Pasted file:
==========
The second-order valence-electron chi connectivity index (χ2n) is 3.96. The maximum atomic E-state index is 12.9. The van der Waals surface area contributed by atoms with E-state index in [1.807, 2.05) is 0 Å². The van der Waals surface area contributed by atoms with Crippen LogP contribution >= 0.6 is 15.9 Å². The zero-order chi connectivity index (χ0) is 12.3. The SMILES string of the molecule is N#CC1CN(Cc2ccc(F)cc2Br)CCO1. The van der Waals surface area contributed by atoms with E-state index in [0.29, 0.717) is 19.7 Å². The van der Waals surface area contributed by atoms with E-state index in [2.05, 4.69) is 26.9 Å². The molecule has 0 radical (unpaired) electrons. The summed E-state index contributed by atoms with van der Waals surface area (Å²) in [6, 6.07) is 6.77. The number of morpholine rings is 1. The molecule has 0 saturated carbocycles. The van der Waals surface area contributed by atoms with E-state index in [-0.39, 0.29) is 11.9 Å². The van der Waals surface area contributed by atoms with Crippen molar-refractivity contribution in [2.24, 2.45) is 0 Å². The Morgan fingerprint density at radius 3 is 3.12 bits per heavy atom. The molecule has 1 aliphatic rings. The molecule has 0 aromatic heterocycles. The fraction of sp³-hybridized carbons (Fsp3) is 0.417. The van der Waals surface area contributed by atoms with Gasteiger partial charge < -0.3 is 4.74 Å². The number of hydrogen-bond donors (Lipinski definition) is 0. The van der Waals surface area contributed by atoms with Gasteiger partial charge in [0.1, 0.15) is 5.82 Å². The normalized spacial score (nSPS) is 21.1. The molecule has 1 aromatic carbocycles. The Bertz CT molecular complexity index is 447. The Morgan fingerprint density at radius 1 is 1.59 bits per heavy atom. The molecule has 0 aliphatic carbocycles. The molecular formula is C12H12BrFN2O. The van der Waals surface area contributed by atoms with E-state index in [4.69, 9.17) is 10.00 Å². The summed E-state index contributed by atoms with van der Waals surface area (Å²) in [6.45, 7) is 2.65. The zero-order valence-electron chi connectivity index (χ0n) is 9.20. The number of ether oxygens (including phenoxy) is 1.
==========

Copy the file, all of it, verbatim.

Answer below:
The second-order valence-electron chi connectivity index (χ2n) is 3.96. The maximum atomic E-state index is 12.9. The van der Waals surface area contributed by atoms with E-state index in [1.807, 2.05) is 0 Å². The van der Waals surface area contributed by atoms with Crippen LogP contribution >= 0.6 is 15.9 Å². The zero-order chi connectivity index (χ0) is 12.3. The SMILES string of the molecule is N#CC1CN(Cc2ccc(F)cc2Br)CCO1. The van der Waals surface area contributed by atoms with E-state index in [0.29, 0.717) is 19.7 Å². The van der Waals surface area contributed by atoms with E-state index in [2.05, 4.69) is 26.9 Å². The molecule has 0 radical (unpaired) electrons. The summed E-state index contributed by atoms with van der Waals surface area (Å²) in [6, 6.07) is 6.77. The number of morpholine rings is 1. The molecule has 0 saturated carbocycles. The van der Waals surface area contributed by atoms with E-state index in [-0.39, 0.29) is 11.9 Å². The van der Waals surface area contributed by atoms with Crippen molar-refractivity contribution in [2.24, 2.45) is 0 Å². The Morgan fingerprint density at radius 3 is 3.12 bits per heavy atom. The molecule has 1 aliphatic rings. The molecule has 0 aromatic heterocycles. The fraction of sp³-hybridized carbons (Fsp3) is 0.417. The van der Waals surface area contributed by atoms with Gasteiger partial charge < -0.3 is 4.74 Å². The number of hydrogen-bond donors (Lipinski definition) is 0. The van der Waals surface area contributed by atoms with Gasteiger partial charge in [0.1, 0.15) is 5.82 Å². The normalized spacial score (nSPS) is 21.1. The molecule has 1 aromatic carbocycles. The Bertz CT molecular complexity index is 447. The Morgan fingerprint density at radius 1 is 1.59 bits per heavy atom. The molecule has 0 aliphatic carbocycles. The molecular formula is C12H12BrFN2O. The van der Waals surface area contributed by atoms with E-state index in [4.69, 9.17) is 10.00 Å². The summed E-state index contributed by atoms with van der Waals surface area (Å²) in [6.45, 7) is 2.65. The zero-order valence-electron chi connectivity index (χ0n) is 9.20. The number of ether oxygens (including phenoxy) is 1.